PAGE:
And remember the broader context. For years you’ve had liberal Jews and others arguing—correctly, in my view, but in vain—that it was not “pro-Israel” for the United States to support every self-destructive move the Likud bloc wanted to make. The organization J Street rose up to try to challenge the American Israel Public Affairs Committee (AIPAC) on this point. Important commentators in this field started saying it—my colleague Peter Beinart with deep passion, and even Jeffrey Goldberg at times. One sensed, whatever Obama said publicly, that he agreed with this general view privately, because that’s the intellectual milieu in which he operated. Maybe that toxic, whatever-Likud-wants dynamic really could be changed.

Well, I got some things right in that New York article, but I got one very important thing very wrong. I wrote that Congress, that always reliable friend of AIPAC, had changed its stripes. This is what I was told at the time. There was even a meeting where Bibi was taken aback, told by Democratic friends and sycophants in the House that things were different now and that he’d better play ball. But he didn’t. He went to his friends on the other side of the aisle, he stalled, he rebuffed, and he won. Different waters have passed under the bridge since; Obama has tried other resets. But basically the template was set in those first six months in office. Obama went for broke and came up empty.

And so, instead of Obama remaking the reality of the Middle East, that reality has remade him. I heard his speech at the AIPAC convention about six weeks ago. The interesting thing about the AIPAC convention (12,000 people in attendance!) was that you could tell by the applause that most of them—not overwhelmingly most, but most—were Democrats and Obama voters. More liberal, that is, than the AIPAC leadership overall. But he certainly didn’t say a word to exploit that cleavage, and predictably, it was the most implacable language, especially about Iran, that drew the most manly applause. And now—at the Holocaust Museum on Monday—he says, “I will always be there for Israel.” Not “America,” or even “my administration.” Simply, “I.”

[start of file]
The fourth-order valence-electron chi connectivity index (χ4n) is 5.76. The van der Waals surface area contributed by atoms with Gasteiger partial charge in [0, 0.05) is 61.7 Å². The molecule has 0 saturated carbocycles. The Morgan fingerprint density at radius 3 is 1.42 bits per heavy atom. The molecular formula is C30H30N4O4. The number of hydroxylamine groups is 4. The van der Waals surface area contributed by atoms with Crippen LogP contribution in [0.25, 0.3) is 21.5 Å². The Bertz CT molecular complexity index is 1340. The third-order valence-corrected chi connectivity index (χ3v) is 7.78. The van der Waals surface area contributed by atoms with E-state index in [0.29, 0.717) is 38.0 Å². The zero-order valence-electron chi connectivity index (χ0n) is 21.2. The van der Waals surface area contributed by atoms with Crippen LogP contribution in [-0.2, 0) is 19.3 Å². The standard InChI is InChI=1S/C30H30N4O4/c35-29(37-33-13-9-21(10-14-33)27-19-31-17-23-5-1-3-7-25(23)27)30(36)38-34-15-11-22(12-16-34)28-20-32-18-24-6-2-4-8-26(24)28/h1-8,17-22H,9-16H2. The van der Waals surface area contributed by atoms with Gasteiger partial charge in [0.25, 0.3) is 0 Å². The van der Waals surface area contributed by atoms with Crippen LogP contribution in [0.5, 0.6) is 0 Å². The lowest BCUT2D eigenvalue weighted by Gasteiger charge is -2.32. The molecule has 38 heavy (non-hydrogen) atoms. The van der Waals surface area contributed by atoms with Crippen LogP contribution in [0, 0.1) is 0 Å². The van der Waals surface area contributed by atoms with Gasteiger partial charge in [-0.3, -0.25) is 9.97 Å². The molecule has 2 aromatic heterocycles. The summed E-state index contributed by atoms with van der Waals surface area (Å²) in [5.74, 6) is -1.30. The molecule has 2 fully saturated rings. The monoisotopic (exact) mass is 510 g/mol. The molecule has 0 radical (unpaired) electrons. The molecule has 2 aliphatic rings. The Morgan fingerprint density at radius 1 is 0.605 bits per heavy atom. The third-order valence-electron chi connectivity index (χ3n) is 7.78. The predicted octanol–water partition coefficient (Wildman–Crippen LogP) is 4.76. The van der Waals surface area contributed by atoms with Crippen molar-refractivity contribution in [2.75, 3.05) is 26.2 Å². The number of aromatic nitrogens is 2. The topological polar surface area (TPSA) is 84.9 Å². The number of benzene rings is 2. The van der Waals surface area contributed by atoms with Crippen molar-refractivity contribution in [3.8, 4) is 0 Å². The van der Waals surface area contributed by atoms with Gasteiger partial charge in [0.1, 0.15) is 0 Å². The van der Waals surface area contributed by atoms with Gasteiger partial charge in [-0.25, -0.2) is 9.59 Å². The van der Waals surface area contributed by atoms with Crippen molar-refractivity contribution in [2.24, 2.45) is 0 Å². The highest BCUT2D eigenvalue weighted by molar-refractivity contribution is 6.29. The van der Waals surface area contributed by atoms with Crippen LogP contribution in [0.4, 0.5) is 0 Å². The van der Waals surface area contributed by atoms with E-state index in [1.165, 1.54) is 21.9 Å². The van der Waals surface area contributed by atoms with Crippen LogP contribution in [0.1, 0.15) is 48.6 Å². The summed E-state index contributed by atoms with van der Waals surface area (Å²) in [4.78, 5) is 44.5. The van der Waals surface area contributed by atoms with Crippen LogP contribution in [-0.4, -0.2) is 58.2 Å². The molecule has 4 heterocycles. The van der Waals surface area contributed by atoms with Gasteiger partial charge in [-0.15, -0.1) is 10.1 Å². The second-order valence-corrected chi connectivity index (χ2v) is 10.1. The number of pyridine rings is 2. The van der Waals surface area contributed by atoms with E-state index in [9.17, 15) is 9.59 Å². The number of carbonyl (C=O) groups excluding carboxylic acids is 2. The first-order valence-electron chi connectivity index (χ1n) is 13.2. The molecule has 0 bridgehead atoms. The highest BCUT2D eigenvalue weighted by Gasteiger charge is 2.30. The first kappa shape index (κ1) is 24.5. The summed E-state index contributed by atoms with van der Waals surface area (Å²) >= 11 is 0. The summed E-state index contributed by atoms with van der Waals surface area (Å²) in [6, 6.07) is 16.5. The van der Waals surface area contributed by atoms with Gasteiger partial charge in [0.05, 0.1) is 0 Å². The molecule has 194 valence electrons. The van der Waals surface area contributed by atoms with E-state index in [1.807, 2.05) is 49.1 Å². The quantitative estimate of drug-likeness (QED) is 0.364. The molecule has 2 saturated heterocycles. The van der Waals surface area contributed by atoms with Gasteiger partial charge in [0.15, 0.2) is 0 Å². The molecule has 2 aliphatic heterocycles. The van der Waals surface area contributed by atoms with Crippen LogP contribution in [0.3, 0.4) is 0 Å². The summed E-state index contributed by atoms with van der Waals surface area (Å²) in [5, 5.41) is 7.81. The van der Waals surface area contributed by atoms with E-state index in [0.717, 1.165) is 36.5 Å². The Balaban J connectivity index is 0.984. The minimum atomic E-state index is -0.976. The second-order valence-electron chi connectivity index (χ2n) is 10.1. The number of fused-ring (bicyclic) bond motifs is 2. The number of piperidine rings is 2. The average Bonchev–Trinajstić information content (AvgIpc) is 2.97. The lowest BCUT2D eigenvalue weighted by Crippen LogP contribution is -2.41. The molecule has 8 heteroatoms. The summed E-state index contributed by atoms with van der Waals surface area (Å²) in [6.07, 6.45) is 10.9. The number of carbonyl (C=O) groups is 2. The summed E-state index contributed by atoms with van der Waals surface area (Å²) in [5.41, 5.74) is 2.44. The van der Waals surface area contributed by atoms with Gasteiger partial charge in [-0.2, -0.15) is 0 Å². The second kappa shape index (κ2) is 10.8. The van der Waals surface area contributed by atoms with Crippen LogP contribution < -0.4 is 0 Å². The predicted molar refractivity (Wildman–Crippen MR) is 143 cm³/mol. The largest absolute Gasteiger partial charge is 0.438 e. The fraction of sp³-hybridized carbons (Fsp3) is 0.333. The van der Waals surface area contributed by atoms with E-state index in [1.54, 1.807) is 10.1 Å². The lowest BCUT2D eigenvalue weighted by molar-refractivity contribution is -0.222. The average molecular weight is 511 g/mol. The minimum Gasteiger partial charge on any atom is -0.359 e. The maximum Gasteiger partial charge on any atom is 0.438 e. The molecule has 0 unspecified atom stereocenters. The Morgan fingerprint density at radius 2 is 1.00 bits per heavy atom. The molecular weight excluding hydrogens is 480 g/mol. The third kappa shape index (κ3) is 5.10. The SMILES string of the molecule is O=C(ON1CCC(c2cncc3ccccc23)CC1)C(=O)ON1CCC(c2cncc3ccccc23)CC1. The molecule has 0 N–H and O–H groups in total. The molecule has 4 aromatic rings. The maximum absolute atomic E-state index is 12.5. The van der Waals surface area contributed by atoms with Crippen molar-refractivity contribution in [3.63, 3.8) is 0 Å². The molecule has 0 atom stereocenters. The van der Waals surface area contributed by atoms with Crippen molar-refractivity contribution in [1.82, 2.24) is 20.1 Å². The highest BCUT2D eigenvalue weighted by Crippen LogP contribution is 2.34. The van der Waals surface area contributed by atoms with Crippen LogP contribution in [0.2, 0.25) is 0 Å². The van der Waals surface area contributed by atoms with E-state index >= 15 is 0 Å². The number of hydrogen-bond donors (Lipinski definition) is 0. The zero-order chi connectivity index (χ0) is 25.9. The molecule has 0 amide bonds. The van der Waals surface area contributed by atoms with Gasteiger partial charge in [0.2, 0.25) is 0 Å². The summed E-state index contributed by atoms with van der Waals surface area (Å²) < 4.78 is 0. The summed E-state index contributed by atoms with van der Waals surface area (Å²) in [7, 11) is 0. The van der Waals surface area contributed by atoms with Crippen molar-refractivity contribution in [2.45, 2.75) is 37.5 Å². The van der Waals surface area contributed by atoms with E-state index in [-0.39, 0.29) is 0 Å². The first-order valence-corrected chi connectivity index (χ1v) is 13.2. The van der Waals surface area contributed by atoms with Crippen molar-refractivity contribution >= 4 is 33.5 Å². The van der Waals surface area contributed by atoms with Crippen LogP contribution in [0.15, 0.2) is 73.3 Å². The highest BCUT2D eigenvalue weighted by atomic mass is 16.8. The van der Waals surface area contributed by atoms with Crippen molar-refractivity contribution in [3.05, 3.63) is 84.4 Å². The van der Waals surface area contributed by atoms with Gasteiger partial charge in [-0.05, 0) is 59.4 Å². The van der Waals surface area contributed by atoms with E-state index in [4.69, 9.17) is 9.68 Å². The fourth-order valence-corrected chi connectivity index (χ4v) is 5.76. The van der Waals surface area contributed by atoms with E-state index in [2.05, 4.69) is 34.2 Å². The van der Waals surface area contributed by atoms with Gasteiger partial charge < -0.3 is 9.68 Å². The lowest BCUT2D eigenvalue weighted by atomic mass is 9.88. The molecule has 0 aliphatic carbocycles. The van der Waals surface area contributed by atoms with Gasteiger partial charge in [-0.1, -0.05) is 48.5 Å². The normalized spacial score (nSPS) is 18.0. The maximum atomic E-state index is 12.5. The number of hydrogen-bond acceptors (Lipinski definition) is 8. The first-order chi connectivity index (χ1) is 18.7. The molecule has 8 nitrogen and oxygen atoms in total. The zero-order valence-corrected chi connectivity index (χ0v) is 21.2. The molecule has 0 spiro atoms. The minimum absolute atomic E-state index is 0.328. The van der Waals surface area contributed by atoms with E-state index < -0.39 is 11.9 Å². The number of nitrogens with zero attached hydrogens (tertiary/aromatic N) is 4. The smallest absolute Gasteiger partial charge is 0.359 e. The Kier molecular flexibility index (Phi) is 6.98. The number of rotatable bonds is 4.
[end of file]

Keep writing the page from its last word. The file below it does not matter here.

I shouldn’t leave this subject without noting that Obama has been the subject of some slanderous lies in this arena. Emails circulated in 2008, for example, fabricating lines from Dreams of My Father in which he allegedly praised Muslims and disparaged Jews—things just made up out of whole cloth, undoubtedly because of his name and his race. He has faced unique and unfair suspicion from some quarters. It made the job of reset and reframe that much harder, because some mistrusted his motives. Whether Obama will pay a price this November, I don’t know. But as Beinart eloquently warns in The Crisis of Zionism, the price for this “pro-Israel” blindness will be paid most dearly by Israel. And I’d like to think that if Obama has a second term, he may still be able to change that.